This book is licensed under a Creative Commons by-nc-sa 3.0 license. See the license for more details, but that basically means you can share this book as long as you credit the author (but see below), don't make money from it, and do make it available to everyone else under the same terms.
This content was accessible as of December 29, 2012, and it was downloaded then by Andy Schmitz in an effort to preserve the availability of this book.
Normally, the author and publisher would be credited here. However, the publisher has asked for the customary Creative Commons attribution to the original publisher, authors, title, and book URI to be removed. Additionally, per the publisher's request, their name has been removed in some passages. More information is available on this project's attribution page.
For more information on the source of this book, or why it is available for free, please see the project's home page. You can browse or download additional books there. To download a .zip file containing this book to use offline, simply click here.
PLEASE NOTE: This book is currently in draft form; material is not final.
Your corn is ripe today; mine will be so tomorrow. ‘Tis profitable for us both, that I should labour with you today, and that you should aid me tomorrow.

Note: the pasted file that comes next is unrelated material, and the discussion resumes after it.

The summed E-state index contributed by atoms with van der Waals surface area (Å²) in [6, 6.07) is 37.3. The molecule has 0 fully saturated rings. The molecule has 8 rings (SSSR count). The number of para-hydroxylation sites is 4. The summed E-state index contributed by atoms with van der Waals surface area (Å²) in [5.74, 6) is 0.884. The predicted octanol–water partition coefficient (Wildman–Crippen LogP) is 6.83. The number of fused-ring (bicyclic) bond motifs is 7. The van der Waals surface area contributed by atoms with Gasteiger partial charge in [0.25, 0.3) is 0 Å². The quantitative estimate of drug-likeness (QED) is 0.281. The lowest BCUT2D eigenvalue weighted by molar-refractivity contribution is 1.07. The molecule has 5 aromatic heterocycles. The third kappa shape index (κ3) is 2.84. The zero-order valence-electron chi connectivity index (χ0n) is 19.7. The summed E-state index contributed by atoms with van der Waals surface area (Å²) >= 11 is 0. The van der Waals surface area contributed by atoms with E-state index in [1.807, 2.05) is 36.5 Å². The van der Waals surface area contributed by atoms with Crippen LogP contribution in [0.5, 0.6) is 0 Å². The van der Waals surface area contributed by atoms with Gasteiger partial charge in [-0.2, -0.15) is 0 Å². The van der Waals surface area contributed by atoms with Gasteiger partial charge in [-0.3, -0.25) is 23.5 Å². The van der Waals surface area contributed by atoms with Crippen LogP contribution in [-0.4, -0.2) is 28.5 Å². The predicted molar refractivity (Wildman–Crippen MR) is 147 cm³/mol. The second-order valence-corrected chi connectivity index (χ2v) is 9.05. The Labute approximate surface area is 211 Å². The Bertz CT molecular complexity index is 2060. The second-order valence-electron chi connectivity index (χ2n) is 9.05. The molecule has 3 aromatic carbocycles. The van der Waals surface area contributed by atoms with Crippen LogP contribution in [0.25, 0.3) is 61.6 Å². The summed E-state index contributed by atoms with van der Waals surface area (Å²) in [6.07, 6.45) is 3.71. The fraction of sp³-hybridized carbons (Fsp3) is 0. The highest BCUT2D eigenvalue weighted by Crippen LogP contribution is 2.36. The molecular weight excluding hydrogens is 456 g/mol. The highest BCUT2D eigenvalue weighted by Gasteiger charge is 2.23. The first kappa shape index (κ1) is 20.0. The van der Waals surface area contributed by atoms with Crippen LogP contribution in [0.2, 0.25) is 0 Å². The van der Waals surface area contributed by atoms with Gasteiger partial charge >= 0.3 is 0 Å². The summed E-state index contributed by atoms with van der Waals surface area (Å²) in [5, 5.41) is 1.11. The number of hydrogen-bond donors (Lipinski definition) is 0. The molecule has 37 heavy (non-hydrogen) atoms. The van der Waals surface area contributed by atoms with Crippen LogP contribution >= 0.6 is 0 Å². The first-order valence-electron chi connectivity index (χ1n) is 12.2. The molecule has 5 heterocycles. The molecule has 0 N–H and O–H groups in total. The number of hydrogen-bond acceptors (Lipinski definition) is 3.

“Let everyone sweep in front of his own door, and the whole world will be clean.”
Johann Wolfgang von Goethe
“A dark night in a city that knows how to keep its secrets, but on the 12th floor of the Acme Building, one man is still trying to find the answers to life’s persistent questions: Guy Noir, Private Eye.” Since 1974, Garrison KeillorKeillor, G. (2012, May 26). Guy Noir, private eye. Retrieved from http://prairiehome.publicradio.org/programs/2012/05/26/scripts/noir.shtml has hosted a nationally-broadcast weekly radio program called “A Prairie Home Companion.” One regular feature of Keillor’s show, about a bumbling detective from Minnesota, has always begun with the words we’ve just quoted.